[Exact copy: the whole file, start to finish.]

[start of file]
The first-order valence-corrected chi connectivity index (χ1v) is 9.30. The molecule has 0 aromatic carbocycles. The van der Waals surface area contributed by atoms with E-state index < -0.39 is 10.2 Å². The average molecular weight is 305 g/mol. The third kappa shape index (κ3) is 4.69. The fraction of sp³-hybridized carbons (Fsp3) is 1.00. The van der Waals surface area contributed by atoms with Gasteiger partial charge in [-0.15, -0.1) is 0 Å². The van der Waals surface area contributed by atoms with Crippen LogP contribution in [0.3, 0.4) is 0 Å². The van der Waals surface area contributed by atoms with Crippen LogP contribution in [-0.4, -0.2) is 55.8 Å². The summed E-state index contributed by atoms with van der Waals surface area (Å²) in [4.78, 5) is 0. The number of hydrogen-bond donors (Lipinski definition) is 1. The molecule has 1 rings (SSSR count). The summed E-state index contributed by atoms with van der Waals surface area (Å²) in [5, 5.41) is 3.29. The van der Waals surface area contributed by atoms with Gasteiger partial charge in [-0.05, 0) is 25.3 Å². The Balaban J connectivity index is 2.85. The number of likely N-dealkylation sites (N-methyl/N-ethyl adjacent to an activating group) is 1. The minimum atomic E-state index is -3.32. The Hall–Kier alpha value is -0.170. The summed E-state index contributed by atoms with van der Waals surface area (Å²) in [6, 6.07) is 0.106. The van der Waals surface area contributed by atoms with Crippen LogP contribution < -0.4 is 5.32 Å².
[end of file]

The first-order valence-corrected chi connectivity index (χ1v) is 9.30. The molecule has 0 aromatic carbocycles. The van der Waals surface area contributed by atoms with E-state index < -0.39 is 10.2 Å². The average molecular weight is 305 g/mol. The third kappa shape index (κ3) is 4.69. The fraction of sp³-hybridized carbons (Fsp3) is 1.00. The van der Waals surface area contributed by atoms with Gasteiger partial charge in [-0.15, -0.1) is 0 Å². The van der Waals surface area contributed by atoms with Crippen LogP contribution in [0.3, 0.4) is 0 Å². The van der Waals surface area contributed by atoms with Crippen LogP contribution in [-0.4, -0.2) is 55.8 Å². The summed E-state index contributed by atoms with van der Waals surface area (Å²) in [4.78, 5) is 0. The number of hydrogen-bond donors (Lipinski definition) is 1. The molecule has 1 rings (SSSR count). The summed E-state index contributed by atoms with van der Waals surface area (Å²) in [5, 5.41) is 3.29. The van der Waals surface area contributed by atoms with Gasteiger partial charge in [-0.05, 0) is 25.3 Å². The Balaban J connectivity index is 2.85. The number of likely N-dealkylation sites (N-methyl/N-ethyl adjacent to an activating group) is 1. The minimum atomic E-state index is -3.32. The Hall–Kier alpha value is -0.170. The summed E-state index contributed by atoms with van der Waals surface area (Å²) in [6, 6.07) is 0.106. The van der Waals surface area contributed by atoms with Crippen LogP contribution < -0.4 is 5.32 Å².